The “not happening” private economy, that’s deflationary especially when employers continue to act as they have in holding down the labor market (amplifying the deflationary pressures of a wounded economy, rather than stoking inflationary ones consistent with a system legitimately close to being rehabilitated).

Instead of revenue and investment being received by the business sector, the bottom line of NOS, companies are getting paid by cash that has been borrowed via the government from the bond market (which has overvalued safety and liquidity) because it can’t be sourced from anywhere else; it isn’t like the government is taking from parts of the economy that are working (thus, paying more in taxes) and merely redirecting to those pieces not working (which is what a subsidy really means).

It is borrowing entirely from the outside because very little in the private economy is working (at the enlarged margins).

This is a bypass of stalled basic economic functions and a very precarious one; there shouldn’t be such wide, gaping holes the government feels it necessary to plug by the trillion. It’s instead the very obvious symptom of a deeply troubled underlying state.

But we know this already, and have for months now. GDI actually helps put some numbers on it.

Despite all the talk of inflation and QE’s, fed “stimulus” done and to be done, actual inflation continues its rebound at a suspiciously gentle pace. The same confounding meandering upward we’ve seen time and again throughout the entire QE-era (Japan included) hardly consistent with the hugely inflationary acceleration which should have shown up by now if there had been any tangible basis for it.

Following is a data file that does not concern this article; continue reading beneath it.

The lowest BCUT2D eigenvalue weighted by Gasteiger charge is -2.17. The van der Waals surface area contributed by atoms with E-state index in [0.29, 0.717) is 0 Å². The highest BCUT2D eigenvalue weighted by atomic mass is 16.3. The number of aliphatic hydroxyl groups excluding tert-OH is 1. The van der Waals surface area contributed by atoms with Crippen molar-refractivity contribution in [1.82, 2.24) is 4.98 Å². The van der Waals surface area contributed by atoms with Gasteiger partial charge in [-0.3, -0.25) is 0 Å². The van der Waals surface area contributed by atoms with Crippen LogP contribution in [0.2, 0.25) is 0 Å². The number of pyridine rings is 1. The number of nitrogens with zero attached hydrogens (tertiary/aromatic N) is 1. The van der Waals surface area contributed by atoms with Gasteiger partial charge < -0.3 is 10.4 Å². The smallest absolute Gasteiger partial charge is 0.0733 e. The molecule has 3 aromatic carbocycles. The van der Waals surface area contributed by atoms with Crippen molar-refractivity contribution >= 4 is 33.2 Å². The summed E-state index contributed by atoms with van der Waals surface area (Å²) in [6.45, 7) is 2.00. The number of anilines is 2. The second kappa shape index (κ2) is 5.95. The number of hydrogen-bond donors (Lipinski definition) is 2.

The BEA today says that inflation in September 2020, the tail end therefore the absolute best month of the biggest quarterly growth ever, was entirely modest; quite suspiciously subdued after the Fed’s purported six-month long flood of digitally-printed dollars (bank reserves, specifically) and the feds injecting more than a trillion (annual rate) each of the last two quarters.

As has been the case since 2008, inflation – like the overall economy – is coming back lethargically as if “something” keeps holding it down. Cue Janet Yellen’s patented deer-in-the-headlights stare.

After revising both July and August downward, the headline PCE Deflator (the Federal Reserve’s favored metric) gained just 1.37% year-over-year last month. The core rate was 1.55%, having accelerated by just 10 bps from the revised August estimate.

All these numbers are only updated through September, meaning that the current round of market “volatility” and angst (deflationary, too) hasn’t yet worked its way into the economy therefore it hasn’t yet shown up in the figures (for inflation, that starts with WTI). And while it may be difficult to find the federal government’s fingerprints on this rebound in those figures, and somewhat confusing to recognize how those numbers fit into the general schematic, I think most people intuitively understand what’s really been going on the whole time.

The government has, maybe as it should, tried to buy a recovery; to fill in such huge gaps because such huge gaps continue to be there. Sounds simple enough, but it never could be; that’s why the “V” narrative has shifted so much, focused now entirely on more of this filling-in-the-massive-gaps. And that’s really the point, and where GDI has helped the most.

Those gaps clearly remain. And they remain huge.

The private economy is the only thing that matters here, and that is struggling despite the gobs of borrowed then redistributed cash and the even larger pile of fairy tales spun around bank reserves.